China has recently expressed interest in the idea of constructing bases within lunar caves, as these environments may offer unique protections for astronauts stationed on the Moon.
Lunar caves could provide valuable protection from a myriad of hazards such as cosmic and solar radiation, meteorites, extreme temperature variations, and impact ejecta.
The Lunar Reconnaissance Orbiter (LRO) has identified hundreds of lunar “skylights” – openings into lava tubes formed through ancient volcanic activity on the Moon’s surface.
These lava tubes, or pyroducts, might exist in substantial sizes, potentially several hundred meters in diameter, offering significant space for establishing bases. Astronauts inside these tubes would benefit from the natural protection offered by the thick rock ceilings of these structures.
The formation of these lava tubes is attributed to the cooling of lava that once flowed across the lunar surface, leaving behind empty tubes after the molten material drained away.
Although lunar volcanism’s exact timeline remains uncertain, the tubes represent ancient, untouched structures, potentially providing a pristine environment for scientific exploration and habitation.
Temperature regulation is a crucial advantage of these lunar caves. The Moon experiences extreme temperature swings, with one side facing temperatures as high as 127°C (260°F) in sunlight and the dark side plummeting to -173°C (-280°F).
The steady-temperature environment within the lava tubes presents a more hospitable and manageable setting for both astronauts and their equipment.
Radiation on the lunar surface is about 150 times more powerful than on Earth, posing a severe risk to humans.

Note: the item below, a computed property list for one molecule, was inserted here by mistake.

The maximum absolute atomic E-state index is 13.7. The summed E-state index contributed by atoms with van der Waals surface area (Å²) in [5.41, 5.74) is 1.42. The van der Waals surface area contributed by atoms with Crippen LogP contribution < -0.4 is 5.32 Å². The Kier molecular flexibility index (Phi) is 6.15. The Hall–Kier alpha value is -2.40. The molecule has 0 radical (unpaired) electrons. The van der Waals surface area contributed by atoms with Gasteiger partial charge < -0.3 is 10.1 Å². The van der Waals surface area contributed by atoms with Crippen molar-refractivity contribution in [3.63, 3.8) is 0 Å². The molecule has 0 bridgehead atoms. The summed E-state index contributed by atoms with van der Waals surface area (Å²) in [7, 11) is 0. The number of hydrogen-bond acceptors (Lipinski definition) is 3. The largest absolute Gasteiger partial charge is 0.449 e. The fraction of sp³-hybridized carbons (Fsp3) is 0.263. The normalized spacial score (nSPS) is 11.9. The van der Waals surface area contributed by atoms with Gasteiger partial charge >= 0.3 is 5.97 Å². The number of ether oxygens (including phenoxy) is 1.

However, the several meters of rock overhead in the lunar caves can act as a substantial barrier, offering effective protection from this deadly hazard. The caves also minimize the risk of impacts from meteorites and other debris.
At a conference, Zhang Chongfeng from the Shanghai Academy of Spaceflight Technology presented a study delving into the underground world of these lava tubes, according to state-run news outlet Xinhua.
According to Zhang, his team has conducted fieldwork in several lava caves in China to build up their understanding of lunar lava tubes.
Zhang said there is a certain similarity between lava tubes on Earth and the Moon, explaining that they can be divided into the vertical entrance tube and the slope entrance tube.
China plans to deploy robotic systems designed to explore lunar caves, starting with the one in Mare Tranquillitatis. The primary probe, equipped to navigate challenging terrains, will carry scientific instruments.
Auxiliary vehicles, designed to perform various functions including reconnaissance and providing energy support, will accompany the main probe. These might include multi-legged crawlers, rollers, and bouncing probes, all equipped with scientific instruments.
Plans are also underway for flight-capable robots that can autonomously navigate through the lunar tubes using microwave and laser radars.
Following successful exploration missions, China envisions establishing a long-term underground research base within one of the lunar lava tubes. This base would incorporate residential and research facilities, supported by an energy and communication center at the entrance.
Though China has been somewhat reserved in sharing information about their space activities, it is evident that their space exploration endeavors are on the rise.
In Spring 2023, China announced plans to begin construction of a Moon base by 2028, though it is unclear whether this refers to a lunar lava tube base.
Ding Lieyun, a top scientist at Huazhong University of Science and Technology, told the China Science Daily: “Eventually, building habitation beyond the Earth is essential not only for all humanity’s quest for space exploration but also for China’s strategic needs as a space power.”
In anticipation of future lunar missions, Chinese researchers have been actively studying various lunar regions, including Mare Tranquillitatis and Mare Fecunditatis, with a focus on their volcanic features and potential suitability for hosting lunar bases.
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